DH: I think it will be important to continue driving more and more institutional capital towards meeting these global goals. I am relatively new to the impact industry and it still feels fairly nascent to me. We do see a great deal of institutional appetite, particularly from certain geographies, but we need to make sure we catalyse that capital, if we are to have a chance of solving the world’s problems.
How is the covid crisis affecting the impact industry?
RU: Impact business models appear to be weathering the covid environment pretty well, due to their focus on basic products and services fulfilling the core needs of customers. Make no mistake, if the crisis drags on and we have a prolonged recession, impact businesses will suffer, along with everyone else. But because impact investment strategies are underpinned by organic demand growth, they are relatively well positioned.
If not covid, what could disrupt the impact narrative?
RU: One thing that could really impede the growth of the sector would be serious missteps in acknowledging risk. For example, if you were to bring a new product or service to the low-income population, but only focused on the benefits and not on potential unintended consequences, that could lead to real shortcomings in customer safeguarding. And that, in turn, could undermine trust in the asset class. You need to provide the right level of education, transparency of pricing and ethics alongside these innovative business models, and it is in the collective interest of the industry to be sharing best practice.
Could a prolonged recession lead to new tensions between impact and profit in day-to-day decision making?
RU: For the businesses we invest in, impact is the very reason they exist. There is no trade off. Having said that, for those investors looking to create impact in existing companies, that could be an issue.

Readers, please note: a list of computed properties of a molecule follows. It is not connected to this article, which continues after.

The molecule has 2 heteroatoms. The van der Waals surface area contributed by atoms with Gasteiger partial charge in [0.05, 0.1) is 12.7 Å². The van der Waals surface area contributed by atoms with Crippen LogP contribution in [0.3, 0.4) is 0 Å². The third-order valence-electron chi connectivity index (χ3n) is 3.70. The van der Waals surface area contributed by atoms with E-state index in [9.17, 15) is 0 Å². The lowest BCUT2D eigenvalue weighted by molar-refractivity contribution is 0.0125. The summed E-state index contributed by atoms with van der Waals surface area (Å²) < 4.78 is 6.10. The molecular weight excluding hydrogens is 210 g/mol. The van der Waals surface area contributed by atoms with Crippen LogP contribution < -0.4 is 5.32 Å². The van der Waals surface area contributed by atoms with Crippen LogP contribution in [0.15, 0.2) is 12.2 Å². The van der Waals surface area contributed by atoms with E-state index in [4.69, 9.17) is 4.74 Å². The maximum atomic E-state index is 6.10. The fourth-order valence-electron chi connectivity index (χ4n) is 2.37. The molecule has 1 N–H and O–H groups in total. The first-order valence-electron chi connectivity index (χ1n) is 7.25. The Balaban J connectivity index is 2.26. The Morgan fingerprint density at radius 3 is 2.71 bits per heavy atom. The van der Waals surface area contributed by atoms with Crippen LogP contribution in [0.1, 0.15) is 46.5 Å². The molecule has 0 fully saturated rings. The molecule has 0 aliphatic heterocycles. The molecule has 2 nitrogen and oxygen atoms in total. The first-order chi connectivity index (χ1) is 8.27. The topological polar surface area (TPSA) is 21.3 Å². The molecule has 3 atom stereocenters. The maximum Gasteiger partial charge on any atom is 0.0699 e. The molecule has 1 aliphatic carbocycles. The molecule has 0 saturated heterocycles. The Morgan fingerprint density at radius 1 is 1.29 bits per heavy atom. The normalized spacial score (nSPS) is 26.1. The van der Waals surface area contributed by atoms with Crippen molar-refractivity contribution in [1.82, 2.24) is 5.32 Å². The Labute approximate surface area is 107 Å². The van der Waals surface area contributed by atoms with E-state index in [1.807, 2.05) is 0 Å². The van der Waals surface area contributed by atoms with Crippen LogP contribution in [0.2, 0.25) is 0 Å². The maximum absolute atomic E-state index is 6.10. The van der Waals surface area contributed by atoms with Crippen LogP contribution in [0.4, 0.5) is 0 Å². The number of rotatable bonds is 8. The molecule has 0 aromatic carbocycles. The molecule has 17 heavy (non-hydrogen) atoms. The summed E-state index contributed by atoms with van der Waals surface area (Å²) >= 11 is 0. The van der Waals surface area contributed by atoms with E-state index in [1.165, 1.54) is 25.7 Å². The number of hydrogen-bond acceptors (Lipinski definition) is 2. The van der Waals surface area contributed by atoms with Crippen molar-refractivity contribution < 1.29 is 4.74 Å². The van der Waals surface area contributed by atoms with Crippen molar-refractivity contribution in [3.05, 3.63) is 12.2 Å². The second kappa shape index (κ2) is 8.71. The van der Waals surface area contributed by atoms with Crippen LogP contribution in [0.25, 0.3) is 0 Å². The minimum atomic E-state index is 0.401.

DH: I agree. The fundamental reason for being for these businesses has not changed and I don’t think it will, even in a downturn. What is changing, as for all of private equity, is perceptions of value. There is a recognition that valuations need to recalibrate.
What about resource efficiency? Is there a danger that covid has shifted priorities and climate change has fallen down the agenda?
DH: Our resource efficiency strategy is all about making better use of the natural resources that exist and, in many ways, the covid crisis is actually focusing attention on the impact climate change is having and the ways in which it is exacerbating global income disparities.
We look to back businesses that leverage technology in order to reduce waste and use resources more efficiently – that encompasses things like agricultural technology and smart buildings. Fundamentally, it is about recycling more, particularly petrochemicals, plastics and resins, and finding value chains that make more circular usage of those resources.
Will impact investment ever become the norm, and cease to be an asset class in its own right?
RU: The idealist in me would like to think so, but we are not even close to reaching that point yet. This sector has been established by market participants who believe that mainstream capital markets and financial systems are failing to take important externalities into account. We have been successful in addressing these externalities and delivering strong returns and I believe we will continue to be so. But we need to innovate in order to keep pace with what is happening in the economy as a whole.
How can impact investment help to ensure inclusive growth and an inclusive recovery?
RU: The inclusive growth investment thesis is tied to the fact that the low-income customer is a paying customer. For example, we are invested in a company that provides working capital loans within India’s agricultural value chain. Farmers in India are typically small holders. Many earn less than $100 a month. But that income makes up 67 percent of Indian GDP.
Pre-covid, that business was generating 40 percent annual growth in it its loan book and was profitable. Through covid, it has continued to lend and service its farmer base, because food is an essential service. It has continued to service its customers using enhanced ways of thinking around risk and is now back on its growth trajectory as markets open up.
In addition to supporting the farmers, meanwhile, it is also helping the large buyers of these soya beans, potatoes or milk, to acquire input to their production lines in a way that is fair and transparent to the farming community. It is a ripple effect, leading to huge benefits to the entire ecosystem.
Looking to the future, I believe there are large numbers of business models just like this, in SME finance, vehicle finance, healthcare, and education, for example. Even in a covid environment, these companies are positioned to grow either organically or through consolidation.